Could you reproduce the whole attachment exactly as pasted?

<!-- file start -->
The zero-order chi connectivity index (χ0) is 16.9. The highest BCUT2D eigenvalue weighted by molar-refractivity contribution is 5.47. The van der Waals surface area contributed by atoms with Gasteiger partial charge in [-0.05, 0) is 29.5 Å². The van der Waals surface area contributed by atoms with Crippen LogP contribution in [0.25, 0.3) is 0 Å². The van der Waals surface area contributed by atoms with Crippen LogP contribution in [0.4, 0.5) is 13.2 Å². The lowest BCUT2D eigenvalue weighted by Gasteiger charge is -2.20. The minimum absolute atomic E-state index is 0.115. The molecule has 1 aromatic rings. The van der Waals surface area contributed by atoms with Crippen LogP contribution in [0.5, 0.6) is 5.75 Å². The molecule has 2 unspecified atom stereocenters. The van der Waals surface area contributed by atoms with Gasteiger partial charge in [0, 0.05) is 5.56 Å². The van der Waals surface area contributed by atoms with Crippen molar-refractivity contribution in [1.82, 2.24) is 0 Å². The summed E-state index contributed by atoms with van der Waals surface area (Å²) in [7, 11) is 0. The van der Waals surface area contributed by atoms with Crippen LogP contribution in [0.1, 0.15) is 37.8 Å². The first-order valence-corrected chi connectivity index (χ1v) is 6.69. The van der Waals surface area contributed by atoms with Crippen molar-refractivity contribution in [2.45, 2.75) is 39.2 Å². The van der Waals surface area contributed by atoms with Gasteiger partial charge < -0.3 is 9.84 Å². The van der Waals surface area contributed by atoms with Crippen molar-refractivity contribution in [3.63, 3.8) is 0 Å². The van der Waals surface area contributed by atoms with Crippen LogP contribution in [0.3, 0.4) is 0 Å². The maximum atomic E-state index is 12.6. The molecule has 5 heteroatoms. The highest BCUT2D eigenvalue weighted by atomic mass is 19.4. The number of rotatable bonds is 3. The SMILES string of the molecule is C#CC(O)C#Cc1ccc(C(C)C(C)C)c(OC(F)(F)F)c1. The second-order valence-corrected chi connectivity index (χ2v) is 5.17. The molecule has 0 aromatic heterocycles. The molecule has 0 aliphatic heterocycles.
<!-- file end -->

The zero-order chi connectivity index (χ0) is 16.9. The highest BCUT2D eigenvalue weighted by molar-refractivity contribution is 5.47. The van der Waals surface area contributed by atoms with Gasteiger partial charge in [-0.05, 0) is 29.5 Å². The van der Waals surface area contributed by atoms with Crippen LogP contribution in [0.25, 0.3) is 0 Å². The van der Waals surface area contributed by atoms with Crippen LogP contribution in [0.4, 0.5) is 13.2 Å². The lowest BCUT2D eigenvalue weighted by Gasteiger charge is -2.20. The minimum absolute atomic E-state index is 0.115. The molecule has 1 aromatic rings. The van der Waals surface area contributed by atoms with Crippen LogP contribution in [0.5, 0.6) is 5.75 Å². The molecule has 2 unspecified atom stereocenters. The van der Waals surface area contributed by atoms with Gasteiger partial charge in [0, 0.05) is 5.56 Å². The van der Waals surface area contributed by atoms with Crippen molar-refractivity contribution in [1.82, 2.24) is 0 Å². The summed E-state index contributed by atoms with van der Waals surface area (Å²) in [7, 11) is 0. The van der Waals surface area contributed by atoms with Crippen LogP contribution in [0.1, 0.15) is 37.8 Å². The first-order valence-corrected chi connectivity index (χ1v) is 6.69. The van der Waals surface area contributed by atoms with Crippen molar-refractivity contribution in [2.45, 2.75) is 39.2 Å². The van der Waals surface area contributed by atoms with Gasteiger partial charge < -0.3 is 9.84 Å². The van der Waals surface area contributed by atoms with Crippen molar-refractivity contribution in [3.63, 3.8) is 0 Å². The van der Waals surface area contributed by atoms with Crippen LogP contribution in [0.3, 0.4) is 0 Å². The maximum atomic E-state index is 12.6. The molecule has 5 heteroatoms. The highest BCUT2D eigenvalue weighted by atomic mass is 19.4. The number of rotatable bonds is 3. The SMILES string of the molecule is C#CC(O)C#Cc1ccc(C(C)C(C)C)c(OC(F)(F)F)c1. The second-order valence-corrected chi connectivity index (χ2v) is 5.17. The molecule has 0 aromatic heterocycles. The molecule has 0 aliphatic heterocycles.